MANAGUA, Nicaragua (AP) _ The Roman Catholic Church and opposition political, labor and business leaders set up a private relief group Wednesday to solicit international aid for Nicaraguans left homeless by Hurricane Joan.

Cardinal Miguel Obando y Bravo, archbishop of Managua, was elected coordinator of the Complementary Commission, so named because it is designed to complement government relief efforts.

About 200,000 Nicaraguans lost their homes when the hurrican swept across Nicaragua Oct. 22, downing bridges and destroying crops with torrential rains and winds. The Atlantic coast and the south-central regions were hardest hit.

President Daniel Ortega said Friday the storm killed 116 people and left 110 missing.

The leftist Sandinista government urgently appealed to the international community for aid. Reynaldo Antonio Tefel, president of the government's National Emergency Committee, said Tuesday the amount of aid received so far - 2,236 tons of supplies - would cover the needs of the homeless for about a month.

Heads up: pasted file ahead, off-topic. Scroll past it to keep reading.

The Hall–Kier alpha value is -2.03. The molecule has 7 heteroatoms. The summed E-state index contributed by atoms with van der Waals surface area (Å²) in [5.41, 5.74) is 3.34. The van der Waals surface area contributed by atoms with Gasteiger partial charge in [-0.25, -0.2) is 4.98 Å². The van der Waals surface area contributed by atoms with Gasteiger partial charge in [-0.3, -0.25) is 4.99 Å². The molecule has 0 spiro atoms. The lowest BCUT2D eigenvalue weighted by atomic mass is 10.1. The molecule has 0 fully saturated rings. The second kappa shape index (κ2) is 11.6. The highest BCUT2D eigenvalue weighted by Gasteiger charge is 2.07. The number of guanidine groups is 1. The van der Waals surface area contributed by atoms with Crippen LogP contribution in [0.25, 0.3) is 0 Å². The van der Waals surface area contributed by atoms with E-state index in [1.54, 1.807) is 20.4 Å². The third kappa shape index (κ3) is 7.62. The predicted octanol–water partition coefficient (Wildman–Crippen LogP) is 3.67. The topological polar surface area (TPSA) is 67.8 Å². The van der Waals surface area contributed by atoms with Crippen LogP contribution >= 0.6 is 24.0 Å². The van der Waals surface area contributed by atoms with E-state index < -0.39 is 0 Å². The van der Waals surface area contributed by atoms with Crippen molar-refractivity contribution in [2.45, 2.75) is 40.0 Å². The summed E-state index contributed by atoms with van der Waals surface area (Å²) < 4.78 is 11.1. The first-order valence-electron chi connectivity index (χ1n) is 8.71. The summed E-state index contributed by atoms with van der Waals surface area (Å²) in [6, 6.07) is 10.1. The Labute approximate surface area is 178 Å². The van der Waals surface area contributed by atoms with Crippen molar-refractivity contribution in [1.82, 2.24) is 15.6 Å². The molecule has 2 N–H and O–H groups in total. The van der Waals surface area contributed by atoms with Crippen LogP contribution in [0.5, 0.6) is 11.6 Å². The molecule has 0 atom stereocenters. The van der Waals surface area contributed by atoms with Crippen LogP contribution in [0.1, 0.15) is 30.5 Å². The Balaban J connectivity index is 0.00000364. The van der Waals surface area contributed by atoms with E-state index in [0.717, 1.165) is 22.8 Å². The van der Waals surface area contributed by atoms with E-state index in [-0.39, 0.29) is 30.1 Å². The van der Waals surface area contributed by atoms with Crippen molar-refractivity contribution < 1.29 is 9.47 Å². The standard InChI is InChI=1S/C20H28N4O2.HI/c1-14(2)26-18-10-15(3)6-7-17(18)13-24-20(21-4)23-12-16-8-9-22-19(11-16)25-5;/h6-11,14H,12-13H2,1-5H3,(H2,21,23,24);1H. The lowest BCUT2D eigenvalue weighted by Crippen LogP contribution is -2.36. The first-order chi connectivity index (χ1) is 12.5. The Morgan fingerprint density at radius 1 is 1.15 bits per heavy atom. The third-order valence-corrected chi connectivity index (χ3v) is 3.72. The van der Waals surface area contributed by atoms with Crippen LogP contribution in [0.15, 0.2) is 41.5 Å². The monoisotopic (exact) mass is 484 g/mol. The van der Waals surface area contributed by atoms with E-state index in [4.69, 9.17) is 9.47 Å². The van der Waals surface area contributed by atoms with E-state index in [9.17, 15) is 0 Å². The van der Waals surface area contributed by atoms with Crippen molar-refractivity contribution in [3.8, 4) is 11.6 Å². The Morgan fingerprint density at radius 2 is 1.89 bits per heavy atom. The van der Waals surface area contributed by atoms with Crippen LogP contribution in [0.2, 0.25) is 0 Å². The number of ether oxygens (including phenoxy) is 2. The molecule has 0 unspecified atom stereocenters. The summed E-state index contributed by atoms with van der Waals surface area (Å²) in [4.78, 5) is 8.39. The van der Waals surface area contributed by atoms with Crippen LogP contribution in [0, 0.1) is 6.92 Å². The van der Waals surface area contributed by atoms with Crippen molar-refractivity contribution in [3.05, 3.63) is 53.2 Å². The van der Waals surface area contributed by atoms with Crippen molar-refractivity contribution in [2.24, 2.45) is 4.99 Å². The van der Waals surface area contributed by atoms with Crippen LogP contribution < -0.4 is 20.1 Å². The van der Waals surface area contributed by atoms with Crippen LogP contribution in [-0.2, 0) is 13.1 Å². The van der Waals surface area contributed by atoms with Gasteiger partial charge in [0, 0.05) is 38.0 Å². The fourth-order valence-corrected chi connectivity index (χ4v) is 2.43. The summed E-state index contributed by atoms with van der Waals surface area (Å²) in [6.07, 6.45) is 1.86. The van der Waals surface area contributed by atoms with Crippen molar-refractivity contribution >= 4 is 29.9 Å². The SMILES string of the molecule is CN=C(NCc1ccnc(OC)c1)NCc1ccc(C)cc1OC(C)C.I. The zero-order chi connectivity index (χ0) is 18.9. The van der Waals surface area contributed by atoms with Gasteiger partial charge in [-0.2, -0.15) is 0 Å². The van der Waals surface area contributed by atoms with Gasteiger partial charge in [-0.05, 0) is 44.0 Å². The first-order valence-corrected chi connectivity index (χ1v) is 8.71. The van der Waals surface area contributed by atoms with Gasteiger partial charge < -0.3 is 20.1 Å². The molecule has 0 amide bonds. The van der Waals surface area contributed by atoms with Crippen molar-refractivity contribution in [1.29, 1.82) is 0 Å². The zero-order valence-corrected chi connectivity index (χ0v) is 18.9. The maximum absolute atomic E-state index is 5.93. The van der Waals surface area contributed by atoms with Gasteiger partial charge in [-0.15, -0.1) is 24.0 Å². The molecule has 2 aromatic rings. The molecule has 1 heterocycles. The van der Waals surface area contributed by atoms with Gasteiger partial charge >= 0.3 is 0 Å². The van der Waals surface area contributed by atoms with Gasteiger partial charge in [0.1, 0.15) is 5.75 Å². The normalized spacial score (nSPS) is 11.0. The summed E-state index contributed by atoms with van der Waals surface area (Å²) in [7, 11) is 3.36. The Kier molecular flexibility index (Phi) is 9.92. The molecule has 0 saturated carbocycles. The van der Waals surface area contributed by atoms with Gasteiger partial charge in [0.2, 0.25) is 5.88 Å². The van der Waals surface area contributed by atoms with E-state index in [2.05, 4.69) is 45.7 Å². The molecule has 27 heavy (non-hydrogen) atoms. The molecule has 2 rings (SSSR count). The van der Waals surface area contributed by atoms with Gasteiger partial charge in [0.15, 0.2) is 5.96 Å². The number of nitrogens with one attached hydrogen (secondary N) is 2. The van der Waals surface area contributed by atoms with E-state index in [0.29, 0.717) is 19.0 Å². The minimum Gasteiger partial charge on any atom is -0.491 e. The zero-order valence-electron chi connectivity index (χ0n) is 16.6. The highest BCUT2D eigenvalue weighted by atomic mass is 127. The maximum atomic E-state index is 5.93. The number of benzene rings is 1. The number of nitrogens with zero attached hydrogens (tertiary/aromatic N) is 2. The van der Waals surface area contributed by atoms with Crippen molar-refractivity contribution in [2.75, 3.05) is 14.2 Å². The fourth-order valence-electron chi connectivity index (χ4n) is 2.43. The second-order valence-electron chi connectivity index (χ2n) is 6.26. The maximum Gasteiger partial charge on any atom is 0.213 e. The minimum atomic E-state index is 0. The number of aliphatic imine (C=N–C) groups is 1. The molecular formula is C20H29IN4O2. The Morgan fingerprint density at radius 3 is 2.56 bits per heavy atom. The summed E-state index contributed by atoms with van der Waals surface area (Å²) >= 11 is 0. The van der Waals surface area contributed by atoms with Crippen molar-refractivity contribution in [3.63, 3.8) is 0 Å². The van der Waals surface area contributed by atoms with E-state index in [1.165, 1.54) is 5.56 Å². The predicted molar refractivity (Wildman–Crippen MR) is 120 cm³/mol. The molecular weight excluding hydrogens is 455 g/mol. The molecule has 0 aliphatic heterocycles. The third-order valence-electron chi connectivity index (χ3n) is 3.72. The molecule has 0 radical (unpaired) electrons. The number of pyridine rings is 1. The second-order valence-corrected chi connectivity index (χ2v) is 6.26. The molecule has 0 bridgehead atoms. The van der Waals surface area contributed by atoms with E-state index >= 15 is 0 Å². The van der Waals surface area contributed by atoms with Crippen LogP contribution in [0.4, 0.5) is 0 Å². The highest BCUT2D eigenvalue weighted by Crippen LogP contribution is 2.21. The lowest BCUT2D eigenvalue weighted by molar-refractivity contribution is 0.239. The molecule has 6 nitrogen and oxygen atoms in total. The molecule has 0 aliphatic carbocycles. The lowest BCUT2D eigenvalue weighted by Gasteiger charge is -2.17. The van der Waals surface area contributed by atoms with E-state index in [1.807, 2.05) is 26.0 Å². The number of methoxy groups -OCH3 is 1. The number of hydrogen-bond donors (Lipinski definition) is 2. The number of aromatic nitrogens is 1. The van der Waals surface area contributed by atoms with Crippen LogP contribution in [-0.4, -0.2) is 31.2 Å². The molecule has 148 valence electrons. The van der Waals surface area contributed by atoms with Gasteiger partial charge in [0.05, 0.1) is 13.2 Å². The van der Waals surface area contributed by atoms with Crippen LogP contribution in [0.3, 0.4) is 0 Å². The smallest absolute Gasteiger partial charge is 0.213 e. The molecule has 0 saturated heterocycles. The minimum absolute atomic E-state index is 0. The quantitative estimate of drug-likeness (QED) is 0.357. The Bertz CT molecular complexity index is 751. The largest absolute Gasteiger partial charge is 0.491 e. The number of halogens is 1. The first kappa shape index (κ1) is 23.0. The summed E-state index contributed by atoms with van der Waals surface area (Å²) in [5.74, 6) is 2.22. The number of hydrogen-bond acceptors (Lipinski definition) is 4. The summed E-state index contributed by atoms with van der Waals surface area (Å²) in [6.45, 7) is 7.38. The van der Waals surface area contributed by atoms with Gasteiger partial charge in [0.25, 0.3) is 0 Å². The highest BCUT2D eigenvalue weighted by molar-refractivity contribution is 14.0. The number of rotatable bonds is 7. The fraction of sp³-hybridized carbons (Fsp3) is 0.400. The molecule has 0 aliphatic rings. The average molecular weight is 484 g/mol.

Other representatives to the newly formed relief group include: Mauricio Diaz, a leader of the Popular Social Christian Party; Virgilio Godoy of the Liberal Independent Party; Gilberto Cuadra of the Superior Private Enterprise Council; Gustavo Tablada of the Nicaraguan Socialist Party; and Pablo Antonio Cuadra, director of the opposition newspaper La Prensa.

The group said in a statement it was ''provisional'' and that other non- governmental organizations could participate.

On Wednesday, the international relief organization World Vision flew about $67,000 worth of supplies from Newark, N.J. to hurricane victims here in what organizers said was the first such effort from the East Coast.

The supplies included 14,000 blankets, said Mike Schwager, a group spokesman. He said World Vision sent other supplies, including water-purifying tablets and tents, in an airlift from Los Angeles last week.